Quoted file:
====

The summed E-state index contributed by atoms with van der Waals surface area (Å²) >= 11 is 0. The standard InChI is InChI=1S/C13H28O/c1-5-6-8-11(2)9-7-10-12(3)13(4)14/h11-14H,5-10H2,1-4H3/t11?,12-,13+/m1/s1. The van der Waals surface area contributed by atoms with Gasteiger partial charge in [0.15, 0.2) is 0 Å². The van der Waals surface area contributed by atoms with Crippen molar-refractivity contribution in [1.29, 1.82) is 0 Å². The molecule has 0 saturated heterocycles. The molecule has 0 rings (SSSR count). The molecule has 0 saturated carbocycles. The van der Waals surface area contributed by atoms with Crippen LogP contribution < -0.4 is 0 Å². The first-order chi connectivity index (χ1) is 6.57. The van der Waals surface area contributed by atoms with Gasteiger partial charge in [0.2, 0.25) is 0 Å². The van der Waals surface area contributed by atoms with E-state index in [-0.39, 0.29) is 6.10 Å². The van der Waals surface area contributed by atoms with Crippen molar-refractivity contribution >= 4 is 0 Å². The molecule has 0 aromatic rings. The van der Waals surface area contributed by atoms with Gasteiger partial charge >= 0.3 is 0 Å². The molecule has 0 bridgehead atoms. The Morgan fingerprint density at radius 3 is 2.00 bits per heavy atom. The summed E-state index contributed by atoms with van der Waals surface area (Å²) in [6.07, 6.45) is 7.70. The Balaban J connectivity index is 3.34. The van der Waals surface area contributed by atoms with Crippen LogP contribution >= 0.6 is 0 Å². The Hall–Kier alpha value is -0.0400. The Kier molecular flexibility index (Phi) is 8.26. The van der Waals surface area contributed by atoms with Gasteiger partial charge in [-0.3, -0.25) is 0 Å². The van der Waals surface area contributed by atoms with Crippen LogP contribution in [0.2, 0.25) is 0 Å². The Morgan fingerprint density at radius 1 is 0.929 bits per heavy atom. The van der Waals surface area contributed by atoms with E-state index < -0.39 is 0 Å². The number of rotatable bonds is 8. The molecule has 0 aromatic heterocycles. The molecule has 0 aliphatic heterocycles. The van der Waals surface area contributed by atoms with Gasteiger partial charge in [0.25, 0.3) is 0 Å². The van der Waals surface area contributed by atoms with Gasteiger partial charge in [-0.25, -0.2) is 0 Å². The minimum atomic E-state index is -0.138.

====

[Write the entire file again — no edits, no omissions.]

The summed E-state index contributed by atoms with van der Waals surface area (Å²) >= 11 is 0. The standard InChI is InChI=1S/C13H28O/c1-5-6-8-11(2)9-7-10-12(3)13(4)14/h11-14H,5-10H2,1-4H3/t11?,12-,13+/m1/s1. The van der Waals surface area contributed by atoms with Gasteiger partial charge in [0.15, 0.2) is 0 Å². The van der Waals surface area contributed by atoms with Crippen molar-refractivity contribution in [1.29, 1.82) is 0 Å². The molecule has 0 saturated heterocycles. The molecule has 0 rings (SSSR count). The molecule has 0 saturated carbocycles. The van der Waals surface area contributed by atoms with Crippen LogP contribution < -0.4 is 0 Å². The first-order chi connectivity index (χ1) is 6.57. The van der Waals surface area contributed by atoms with Gasteiger partial charge in [0.2, 0.25) is 0 Å². The van der Waals surface area contributed by atoms with E-state index in [-0.39, 0.29) is 6.10 Å². The van der Waals surface area contributed by atoms with Crippen molar-refractivity contribution >= 4 is 0 Å². The molecule has 0 aromatic rings. The van der Waals surface area contributed by atoms with Gasteiger partial charge >= 0.3 is 0 Å². The molecule has 0 bridgehead atoms. The Morgan fingerprint density at radius 3 is 2.00 bits per heavy atom. The summed E-state index contributed by atoms with van der Waals surface area (Å²) in [6.07, 6.45) is 7.70. The Balaban J connectivity index is 3.34. The van der Waals surface area contributed by atoms with Crippen LogP contribution >= 0.6 is 0 Å². The Hall–Kier alpha value is -0.0400. The Kier molecular flexibility index (Phi) is 8.26. The van der Waals surface area contributed by atoms with Gasteiger partial charge in [-0.3, -0.25) is 0 Å². The van der Waals surface area contributed by atoms with Crippen LogP contribution in [0.2, 0.25) is 0 Å². The Morgan fingerprint density at radius 1 is 0.929 bits per heavy atom. The van der Waals surface area contributed by atoms with E-state index < -0.39 is 0 Å². The number of rotatable bonds is 8. The molecule has 0 aromatic heterocycles. The molecule has 0 aliphatic heterocycles. The van der Waals surface area contributed by atoms with Gasteiger partial charge in [0.25, 0.3) is 0 Å². The van der Waals surface area contributed by atoms with Gasteiger partial charge in [-0.25, -0.2) is 0 Å². The minimum atomic E-state index is -0.138.